Neighborhood watches shouldn’t be citizens looking out for strangers, but libraries working to introduce strangers and transform them into allies. Librarians can’t simply fight the surveillance state, they must model an alternative where openness of debate and ideas brings security. As librarians we shouldn’t be seen as simply obstructing the work of security, we should be seen as pillars of security through knowledge, learning, and community engagement. Library cards instead of ID cards. Databases of articles instead of databases of Muslims. In times of crisis libraries are places of refuge AND places that fight disinformation and paranoia with facts and research.

This is a constructive narrative that transcends political point of view or party. It is a narrative that says to our communities (towns, colleges, schools) we are keeping you safe by making you smarter. Dispelling the unknown, the dark woods, the other, the alien is a click and visit away. We are havens not to escape misinformation and fear, but havens from ignorance where you can embrace your fellow community members and build a strong diverse community.

I’m Looking for Doctoral Students

Come study with me…come help me change the world. Below is the recruitment announcement for Syracuse’s Ph.D. program. I am looking for good folks to come and work with me. It is increasingly vital that we have information scientists and new faculty in the field. Let me know if you are interested. I’d love to talk.


Syracuse University’s School of Information Studies welcomes applicants for our doctoral program. Admitted students are assured of at least four year’s funding (including summers) along with tuition and other support.

The interdisciplinary nature of our program is visible through the backgrounds of the 30 current doctoral students.  These students hail from ten countries and have academic training in the social sciences, communications, business, computer science, librarianship, linguistics, information science, and others areas.   Our doctoral program is a welcoming and inclusive place for scholars from under-represented populations, something we see as a defining element of our program.

Doctoral students pursue individualized course plans that are tuned to their particular research interests and needs.  This means advising and, more importantly, close working relationships with faculty members is a cornerstone of the Syracuse University iSchool Ph.D. program. This is why it is both residential and full-time.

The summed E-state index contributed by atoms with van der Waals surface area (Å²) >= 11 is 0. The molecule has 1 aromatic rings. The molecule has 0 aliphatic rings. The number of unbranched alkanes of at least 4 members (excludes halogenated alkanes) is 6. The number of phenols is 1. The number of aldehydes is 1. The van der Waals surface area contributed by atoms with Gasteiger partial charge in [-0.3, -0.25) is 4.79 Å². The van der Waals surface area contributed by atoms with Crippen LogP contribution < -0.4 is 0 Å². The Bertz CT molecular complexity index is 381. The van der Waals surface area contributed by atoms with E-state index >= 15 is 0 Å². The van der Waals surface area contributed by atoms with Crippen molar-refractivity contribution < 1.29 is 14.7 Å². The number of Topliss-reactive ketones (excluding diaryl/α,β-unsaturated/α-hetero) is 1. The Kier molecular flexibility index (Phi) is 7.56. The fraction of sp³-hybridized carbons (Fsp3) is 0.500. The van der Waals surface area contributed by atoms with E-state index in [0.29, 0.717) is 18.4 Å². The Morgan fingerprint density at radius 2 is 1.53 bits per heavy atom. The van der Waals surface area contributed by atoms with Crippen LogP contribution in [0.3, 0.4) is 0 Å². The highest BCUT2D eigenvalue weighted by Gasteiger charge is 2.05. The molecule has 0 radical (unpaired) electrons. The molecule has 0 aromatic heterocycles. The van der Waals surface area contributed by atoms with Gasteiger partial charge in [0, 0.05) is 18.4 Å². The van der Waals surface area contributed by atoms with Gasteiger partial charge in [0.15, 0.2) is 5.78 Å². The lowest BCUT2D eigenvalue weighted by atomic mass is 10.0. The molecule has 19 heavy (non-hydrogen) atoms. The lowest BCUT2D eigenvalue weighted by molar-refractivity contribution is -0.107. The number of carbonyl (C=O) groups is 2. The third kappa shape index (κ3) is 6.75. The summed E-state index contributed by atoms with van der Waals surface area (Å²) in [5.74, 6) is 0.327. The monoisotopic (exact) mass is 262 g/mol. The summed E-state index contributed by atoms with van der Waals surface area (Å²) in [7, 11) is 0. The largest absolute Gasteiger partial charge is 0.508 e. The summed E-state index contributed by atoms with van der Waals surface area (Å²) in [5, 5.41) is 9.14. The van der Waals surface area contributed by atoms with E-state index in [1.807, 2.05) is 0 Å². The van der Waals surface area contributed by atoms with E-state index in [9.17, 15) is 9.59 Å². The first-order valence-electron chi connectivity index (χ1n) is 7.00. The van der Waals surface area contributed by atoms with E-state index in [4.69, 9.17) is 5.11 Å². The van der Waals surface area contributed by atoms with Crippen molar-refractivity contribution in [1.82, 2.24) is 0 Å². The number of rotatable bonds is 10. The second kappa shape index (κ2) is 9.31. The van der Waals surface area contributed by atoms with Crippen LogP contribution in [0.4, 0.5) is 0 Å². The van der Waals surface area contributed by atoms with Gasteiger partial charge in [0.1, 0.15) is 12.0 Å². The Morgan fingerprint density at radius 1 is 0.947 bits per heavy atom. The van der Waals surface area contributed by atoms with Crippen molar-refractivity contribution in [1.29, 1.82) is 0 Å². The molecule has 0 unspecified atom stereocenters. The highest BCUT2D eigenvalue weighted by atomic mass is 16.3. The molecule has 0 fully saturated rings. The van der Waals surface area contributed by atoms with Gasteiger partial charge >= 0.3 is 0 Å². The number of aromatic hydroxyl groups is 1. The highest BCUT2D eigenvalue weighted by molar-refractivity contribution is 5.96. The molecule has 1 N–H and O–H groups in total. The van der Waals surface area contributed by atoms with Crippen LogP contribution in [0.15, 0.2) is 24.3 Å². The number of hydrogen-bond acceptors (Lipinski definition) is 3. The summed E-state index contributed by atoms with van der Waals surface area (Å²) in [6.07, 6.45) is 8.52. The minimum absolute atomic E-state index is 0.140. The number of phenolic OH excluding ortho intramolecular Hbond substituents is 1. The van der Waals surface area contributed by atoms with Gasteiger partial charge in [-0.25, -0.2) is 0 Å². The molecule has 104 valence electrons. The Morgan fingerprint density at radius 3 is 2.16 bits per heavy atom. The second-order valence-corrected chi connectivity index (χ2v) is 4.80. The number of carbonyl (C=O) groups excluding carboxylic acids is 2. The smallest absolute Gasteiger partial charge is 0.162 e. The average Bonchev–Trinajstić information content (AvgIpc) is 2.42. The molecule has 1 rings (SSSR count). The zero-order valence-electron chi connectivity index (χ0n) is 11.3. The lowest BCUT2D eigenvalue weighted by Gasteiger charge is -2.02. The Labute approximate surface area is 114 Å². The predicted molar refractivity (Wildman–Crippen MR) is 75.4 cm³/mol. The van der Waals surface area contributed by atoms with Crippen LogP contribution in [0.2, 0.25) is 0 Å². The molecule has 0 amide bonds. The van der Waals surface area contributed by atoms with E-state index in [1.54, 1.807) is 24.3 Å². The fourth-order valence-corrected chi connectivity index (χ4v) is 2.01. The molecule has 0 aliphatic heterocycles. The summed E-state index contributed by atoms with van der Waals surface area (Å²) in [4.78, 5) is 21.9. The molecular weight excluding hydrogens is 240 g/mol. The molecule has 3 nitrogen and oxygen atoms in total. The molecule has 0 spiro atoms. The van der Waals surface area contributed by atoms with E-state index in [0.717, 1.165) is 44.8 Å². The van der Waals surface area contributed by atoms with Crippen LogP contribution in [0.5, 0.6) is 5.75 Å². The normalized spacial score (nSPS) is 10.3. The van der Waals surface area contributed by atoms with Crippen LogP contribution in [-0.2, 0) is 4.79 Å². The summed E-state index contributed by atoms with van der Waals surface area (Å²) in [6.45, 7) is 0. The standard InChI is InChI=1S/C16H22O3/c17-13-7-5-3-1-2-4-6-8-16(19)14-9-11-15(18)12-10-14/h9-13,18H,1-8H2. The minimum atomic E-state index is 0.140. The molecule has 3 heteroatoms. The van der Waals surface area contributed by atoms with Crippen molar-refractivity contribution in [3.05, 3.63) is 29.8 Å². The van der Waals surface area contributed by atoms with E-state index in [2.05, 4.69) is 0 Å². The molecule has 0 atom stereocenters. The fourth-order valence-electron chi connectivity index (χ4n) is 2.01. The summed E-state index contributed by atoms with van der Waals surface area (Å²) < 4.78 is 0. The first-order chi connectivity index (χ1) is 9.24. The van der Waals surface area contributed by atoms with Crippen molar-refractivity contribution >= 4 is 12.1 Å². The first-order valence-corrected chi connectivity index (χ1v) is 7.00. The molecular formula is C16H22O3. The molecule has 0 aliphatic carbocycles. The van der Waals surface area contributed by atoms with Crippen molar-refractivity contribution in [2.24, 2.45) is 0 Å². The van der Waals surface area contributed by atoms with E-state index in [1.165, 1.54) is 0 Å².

We celebrate the success of our recent graduates who are taking up tenure-track positions in premier research institutions and exceptional liberal arts colleges, excelling in academic and policy think tanks, and pursuing entrepreneurial success! Current students are earning awards for their publications and dissertation work, continuing a long tradition of such recognition.

For 2016, we are particularly interested in speaking with applicants and seeing applications from those whose interests align with one or more of the following research areas

  • Text and data mining, Natural Language Processing and Information Retrieval
  • Computational social science, visualization, and data analytics
  • Agent-based modeling
  • Information policy, Internet governance, and telecommunications policy
  • Librarianship
  • Mobile computing
  • Data infrastructure and services in support of research
  • Organizational impacts of ICTs (e.g., Citizen Science, FLOSS, Wikipedia, mobile work, distributed scientific collaboration, and infrastructure studies)
  • Information security and privacy
  • Social computing, social media, social networks, and crowdsourcing
  • Wireless telecommunications policy and telecommunication service markets

You can learn more about the Syracuse iSchool faculty and interests at https://ischool.syr.edu/research/faculty-research-areas/

You can learn more about the doctoral program and application (due 3 January, 2016) at https://ischool.syr.edu/academics/graduate/doctoral/information-science-and-technology/

Please reach out to the faculty member whose interests draw you forward, the program director, Steve Sawyer, at ssawyer@syr.edu , or our program manager, Jennifer Barclay, at istphd@syr.edu with questions!

IMLS Funds Community Profile System

16826031270_745f4698b7_oWe’re aiming to take “The Community is the Collection” from slogan to reality with a new National Leadership Grant from IMLS.

Co-PIs: Yun Huang, R. David Lankes, Jian Qin